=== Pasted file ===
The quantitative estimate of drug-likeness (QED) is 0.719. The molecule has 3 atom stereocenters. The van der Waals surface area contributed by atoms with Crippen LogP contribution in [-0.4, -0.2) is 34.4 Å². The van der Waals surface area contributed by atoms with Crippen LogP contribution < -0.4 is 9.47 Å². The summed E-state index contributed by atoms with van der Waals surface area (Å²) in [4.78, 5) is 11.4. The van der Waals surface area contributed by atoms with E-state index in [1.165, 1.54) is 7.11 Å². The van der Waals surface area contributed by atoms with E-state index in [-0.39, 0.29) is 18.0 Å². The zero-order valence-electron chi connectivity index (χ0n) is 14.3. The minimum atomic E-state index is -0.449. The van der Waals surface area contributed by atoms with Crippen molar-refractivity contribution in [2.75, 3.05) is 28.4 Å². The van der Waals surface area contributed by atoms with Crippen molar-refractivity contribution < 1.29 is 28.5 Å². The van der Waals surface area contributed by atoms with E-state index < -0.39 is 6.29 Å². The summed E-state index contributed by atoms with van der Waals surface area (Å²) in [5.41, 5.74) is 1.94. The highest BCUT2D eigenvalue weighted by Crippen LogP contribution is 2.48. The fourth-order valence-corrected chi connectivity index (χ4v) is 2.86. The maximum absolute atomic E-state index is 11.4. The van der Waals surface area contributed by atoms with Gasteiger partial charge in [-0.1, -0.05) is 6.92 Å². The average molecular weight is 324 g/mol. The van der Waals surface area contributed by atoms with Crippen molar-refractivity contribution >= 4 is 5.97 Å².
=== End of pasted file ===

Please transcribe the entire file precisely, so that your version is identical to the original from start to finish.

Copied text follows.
The quantitative estimate of drug-likeness (QED) is 0.719. The molecule has 3 atom stereocenters. The van der Waals surface area contributed by atoms with Crippen LogP contribution in [-0.4, -0.2) is 34.4 Å². The van der Waals surface area contributed by atoms with Crippen LogP contribution < -0.4 is 9.47 Å². The summed E-state index contributed by atoms with van der Waals surface area (Å²) in [4.78, 5) is 11.4. The van der Waals surface area contributed by atoms with E-state index in [1.165, 1.54) is 7.11 Å². The van der Waals surface area contributed by atoms with E-state index in [-0.39, 0.29) is 18.0 Å². The zero-order valence-electron chi connectivity index (χ0n) is 14.3. The minimum atomic E-state index is -0.449. The van der Waals surface area contributed by atoms with Crippen molar-refractivity contribution in [2.75, 3.05) is 28.4 Å². The van der Waals surface area contributed by atoms with Crippen molar-refractivity contribution < 1.29 is 28.5 Å². The van der Waals surface area contributed by atoms with E-state index < -0.39 is 6.29 Å². The summed E-state index contributed by atoms with van der Waals surface area (Å²) in [5.41, 5.74) is 1.94. The highest BCUT2D eigenvalue weighted by Crippen LogP contribution is 2.48. The fourth-order valence-corrected chi connectivity index (χ4v) is 2.86. The maximum absolute atomic E-state index is 11.4. The van der Waals surface area contributed by atoms with Gasteiger partial charge in [-0.1, -0.05) is 6.92 Å². The average molecular weight is 324 g/mol. The van der Waals surface area contributed by atoms with Crippen molar-refractivity contribution >= 4 is 5.97 Å².